More Bikes, Less Excite.
Decades have passed since I have sat down to play a motorcycle racing-inspired video game. Excitebike was a favorite back in the day, with its timed bunny hops accompanied by those 8-bit whirring sounds. As I grew up, I stayed current with car racing games like Gran Turismo and lately the amazing Forza series, but two-wheeled competition fell off for yours truly.
In all honesty, I didn’t know that a plethora of MotoGP titles had taken the world by storm in the years since NES. Okay, maybe I’m overdoing it with the “by storm” hyperbole, as motocross entries are still by and large fairly niche compared to their four-wheeled road-hog siblings. So I was very curious about where this very specific racing genre has gone and what progress, if any, had been made.
Those hopes sorta hid the skids with Valentino Rossi: The Game, developer Milestone’s generic MotoGP title that works well enough as an interactive game for the sport’s most famous racer, but can’t figure out how to make racing fun, much less inspired.
For those (like me) who don’t know the most famous Italian on two wheels: Valentino Rossi’s dominance in the MotoGP circuit is legendary, culminating in an unprecedented seven championship wins. From that point on, number 46 became "his" number, like 23 was Michael Jordan's in the nineties. Naturally, the mode dedicated to the man is easily the best reason to pick up Valentino Rossi: The Game.
Split into two sections, the highlight here is the mode Legendary, which allows players to relive some of the best races in Valentino’s career. Spread across 20 tracks, the Rossipedia will allow you to experience Rossi’s first big win at the BRNO circuit in the Czech Republic. There’s also Rossi’s first major win riding a Yamaha at the Phakisa Freeway in South Africa. (For fans of Rossi this is a big get, apparently.) You even get Rossi himself doing commentary on each race, and he also offers tips for the tracks. There's also cool archive footage to check out. If you’re a fan of Rossi, you’ll love all of this.
The other section is Career mode, which is what you’d expect from any racing game. This is where you'll find the standard time attack and multiplayer options. None of this is, well, very thrilling. Plus, the main career mode, which offers leveling up, and customization to the rider and bikes fail to, err, excite and can be downright inconsistent. Minor note to Milestone: Don't let me play as a girl if when I finish my race the female announcer still calls me a guy. #WhyDidYouEvenBother?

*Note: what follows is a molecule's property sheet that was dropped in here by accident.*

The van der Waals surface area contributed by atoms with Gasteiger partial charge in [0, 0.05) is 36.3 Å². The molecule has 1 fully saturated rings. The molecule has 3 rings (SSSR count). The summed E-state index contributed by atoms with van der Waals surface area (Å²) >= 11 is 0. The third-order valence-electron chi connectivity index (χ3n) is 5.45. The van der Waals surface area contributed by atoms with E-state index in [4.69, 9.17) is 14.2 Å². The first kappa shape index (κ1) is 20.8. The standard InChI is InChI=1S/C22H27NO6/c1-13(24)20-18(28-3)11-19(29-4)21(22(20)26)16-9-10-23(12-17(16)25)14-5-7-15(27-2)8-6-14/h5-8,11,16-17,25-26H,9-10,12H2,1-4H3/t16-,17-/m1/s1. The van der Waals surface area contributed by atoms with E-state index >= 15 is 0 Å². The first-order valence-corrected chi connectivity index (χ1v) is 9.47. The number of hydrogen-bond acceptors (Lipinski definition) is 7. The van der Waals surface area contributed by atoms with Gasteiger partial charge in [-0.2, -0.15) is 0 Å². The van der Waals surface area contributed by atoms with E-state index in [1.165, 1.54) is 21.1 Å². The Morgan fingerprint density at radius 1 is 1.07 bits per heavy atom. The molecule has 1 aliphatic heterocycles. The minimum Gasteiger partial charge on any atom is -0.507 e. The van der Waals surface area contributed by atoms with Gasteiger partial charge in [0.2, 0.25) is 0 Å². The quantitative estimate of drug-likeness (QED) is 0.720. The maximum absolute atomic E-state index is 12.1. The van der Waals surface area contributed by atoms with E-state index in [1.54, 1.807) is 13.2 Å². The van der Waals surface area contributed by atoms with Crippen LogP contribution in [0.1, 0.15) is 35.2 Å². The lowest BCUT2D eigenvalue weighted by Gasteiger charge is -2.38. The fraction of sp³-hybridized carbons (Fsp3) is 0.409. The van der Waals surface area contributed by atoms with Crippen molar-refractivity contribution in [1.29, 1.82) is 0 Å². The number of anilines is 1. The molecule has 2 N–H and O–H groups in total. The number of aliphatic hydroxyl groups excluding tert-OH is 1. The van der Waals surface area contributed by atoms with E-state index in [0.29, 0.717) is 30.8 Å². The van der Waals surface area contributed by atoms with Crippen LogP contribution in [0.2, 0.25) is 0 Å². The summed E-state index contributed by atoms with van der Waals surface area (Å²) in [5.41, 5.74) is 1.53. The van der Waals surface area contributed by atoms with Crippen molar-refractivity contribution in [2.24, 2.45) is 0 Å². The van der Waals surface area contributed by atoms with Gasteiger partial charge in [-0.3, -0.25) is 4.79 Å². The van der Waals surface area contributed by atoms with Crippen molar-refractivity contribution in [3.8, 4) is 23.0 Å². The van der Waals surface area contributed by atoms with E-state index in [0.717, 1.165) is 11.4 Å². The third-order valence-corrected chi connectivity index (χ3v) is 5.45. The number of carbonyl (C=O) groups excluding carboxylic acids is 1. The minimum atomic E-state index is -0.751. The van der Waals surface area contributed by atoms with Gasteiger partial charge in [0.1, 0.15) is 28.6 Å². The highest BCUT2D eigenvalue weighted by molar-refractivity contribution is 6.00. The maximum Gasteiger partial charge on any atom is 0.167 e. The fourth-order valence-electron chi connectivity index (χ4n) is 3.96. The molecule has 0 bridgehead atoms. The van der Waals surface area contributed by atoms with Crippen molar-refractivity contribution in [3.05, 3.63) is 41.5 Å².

Back to those lack of thrills. The core gameplay feels like a car racing game, but more claustrophobic. The roads are thinner, since everyone is on a bike. Still, that sense of making razor sharp turns where the player’s knees are just inches from the pavement (an option you can choose in the player creator) isn’t there in feeling. These bikes feel like cars to me, or at the very least not different enough. Is this just the way it would be IRL? Maybe, but I was hoping for a zippier feel.
Still, there are tweaks in the form of racing options that make jumping into a game more pleasurable and not as grind-heavy like racing games of the past. By that I mean, flat track racing events get mixed with rally car events and drifting. To me, this might be why the motorcycles don’t feel as different as it would seem. This attempt at variety means the normal boredom of doing the same type of race can be shaken up with the occasional rally car event. This doesn't really make the controls more fun, but props to loosening up a bit regardless.
You can also switch between teams and classes if you choose. You begin with only three teams, but success means ranking up from Moto3 to Moto2. Still, none of this leveling up seemed to change how my player felt in a race. Sure, the bikes handle better, but that’s hardly worth noting.
As a non-racer guy, Valentino Rossi: The Game felt more like a curiosity, one that was rewarded in the ways I played and learned more about the man himself, Valentino Rossi. As a racing experience, though, this was generic. Obviously, mileage will most certainly vary depending on how big a fan one is of the world of MotoGP. At best, for fans of Rossi himself, this is at least a rental.